Got a Raise? Great!  Good for you.  Save at least 50% and put the rest towards paying off debts.     

Don’t let a sense of entitlement make you poor.  Instead, practice a little self-control and spend carefully.      

*Keeping Up Appearances – British Situation Comedy.

Find Out The Secrets To Saving $$$ On Your Prescription Drug Costs

In Our Guest Appearances, Your Health, Your World on September 1, 2010 at 11:09 PM

Are your prescription drug costs taking a huge bite out of the family budget?  Click here to find out how to save big bucks on your drug “habit”.

Tired of rejection letters? Then check out my post, “The Secrets to Making Your E-Query Standout Amid the Clutter” at Coffeehouse for Writers.

12 Simple Separates: Your Guide to Lookin’ Good and Feeling Great!

In Your Fashion, Your Guest Writers on August 1, 2010 at 11:03 AM

 by Heather Claus of 365 Days of Style

 

 

It’s a tough economy and times are tight. Everyone wants to cut expenses without giving up quality of life.

I do, too.

In fact, I’ve been learning to “tightwad” for over a decade. Sadly, I’ve not mastered it, but I have found a balance in my life. I prefer to spend money on priorities, rather than having it just dribble away with each purchase.

Thing is, I love fashion.

Well, not fashion, exactly. I love style. Personal style. I love to create my own style from what’s in fashion, what’s out of fashion (I’ve been a fan of vintage for 25 years), fun accessories, and even garments I design and sew myself. All that can get expensive.

I’m sure you know what I mean.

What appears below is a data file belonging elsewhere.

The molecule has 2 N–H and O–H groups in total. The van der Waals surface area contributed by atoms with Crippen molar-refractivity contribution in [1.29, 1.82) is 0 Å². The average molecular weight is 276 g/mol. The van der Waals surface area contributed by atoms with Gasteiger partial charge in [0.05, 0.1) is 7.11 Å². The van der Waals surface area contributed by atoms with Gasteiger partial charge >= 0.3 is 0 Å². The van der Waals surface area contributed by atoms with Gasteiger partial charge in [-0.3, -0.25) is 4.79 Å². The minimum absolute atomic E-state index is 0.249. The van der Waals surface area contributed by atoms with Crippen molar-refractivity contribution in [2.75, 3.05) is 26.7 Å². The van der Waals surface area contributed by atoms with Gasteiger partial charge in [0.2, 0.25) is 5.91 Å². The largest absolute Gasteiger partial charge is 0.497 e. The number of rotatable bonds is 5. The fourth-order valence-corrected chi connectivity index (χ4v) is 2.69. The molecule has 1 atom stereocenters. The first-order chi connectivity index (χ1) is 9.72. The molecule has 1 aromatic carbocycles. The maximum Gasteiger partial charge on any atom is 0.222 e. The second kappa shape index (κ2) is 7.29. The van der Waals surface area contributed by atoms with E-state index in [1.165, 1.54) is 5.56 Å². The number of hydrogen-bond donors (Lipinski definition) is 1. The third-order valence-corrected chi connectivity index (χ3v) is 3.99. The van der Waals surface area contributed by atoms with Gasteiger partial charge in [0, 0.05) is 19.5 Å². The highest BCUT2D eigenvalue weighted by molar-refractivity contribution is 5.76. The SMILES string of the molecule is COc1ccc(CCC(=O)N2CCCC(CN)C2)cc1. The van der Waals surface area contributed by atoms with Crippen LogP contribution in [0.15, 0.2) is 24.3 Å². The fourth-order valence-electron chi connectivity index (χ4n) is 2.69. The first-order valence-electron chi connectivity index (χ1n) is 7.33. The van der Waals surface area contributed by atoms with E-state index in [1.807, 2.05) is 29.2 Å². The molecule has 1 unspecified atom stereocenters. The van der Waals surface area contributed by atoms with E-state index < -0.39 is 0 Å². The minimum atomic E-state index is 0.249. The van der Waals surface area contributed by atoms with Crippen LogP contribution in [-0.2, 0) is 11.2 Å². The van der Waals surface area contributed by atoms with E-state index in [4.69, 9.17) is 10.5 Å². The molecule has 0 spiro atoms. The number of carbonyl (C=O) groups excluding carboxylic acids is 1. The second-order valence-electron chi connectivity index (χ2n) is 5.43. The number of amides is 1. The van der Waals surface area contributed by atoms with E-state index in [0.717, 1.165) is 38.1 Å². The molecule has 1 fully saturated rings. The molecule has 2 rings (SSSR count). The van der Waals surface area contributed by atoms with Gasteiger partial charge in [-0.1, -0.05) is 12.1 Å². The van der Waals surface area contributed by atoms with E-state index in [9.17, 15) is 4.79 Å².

Add on top of that many of us live multiple lives. Home life, mommy life, social life, business life… that’s a lot of wardrobe – and a lot of moolah, if you’re not careful.

That’s why I created 12 Simple Separates. The goal behind this PDF is to teach you to purchase (or thrift or sew) just 12 basic garments that can be combined into 80 combinations. That’s FOUR MONTHS of work weeks without duplication. 12 garments make 90% of a work wardrobe. Just add shoes and accessories.

It’s not just about money, though. It’s also about time. Having a million options every morning can make getting dressed MORE complicated, not less. Having a set of clothing that you know fits, looks good and will work for the office makes hectic AM dressing a breeze.

Of course, this doesn’t just work for the office. A wardrobe for SAHM duty would use the same combinations of tops and bottoms, just in a more comfortable, casual style.

Are you a small business owner? It’s easy to put together a professional wardrobe on a budget, even when most of your time is spent working at home in your yoga pants (guilty!).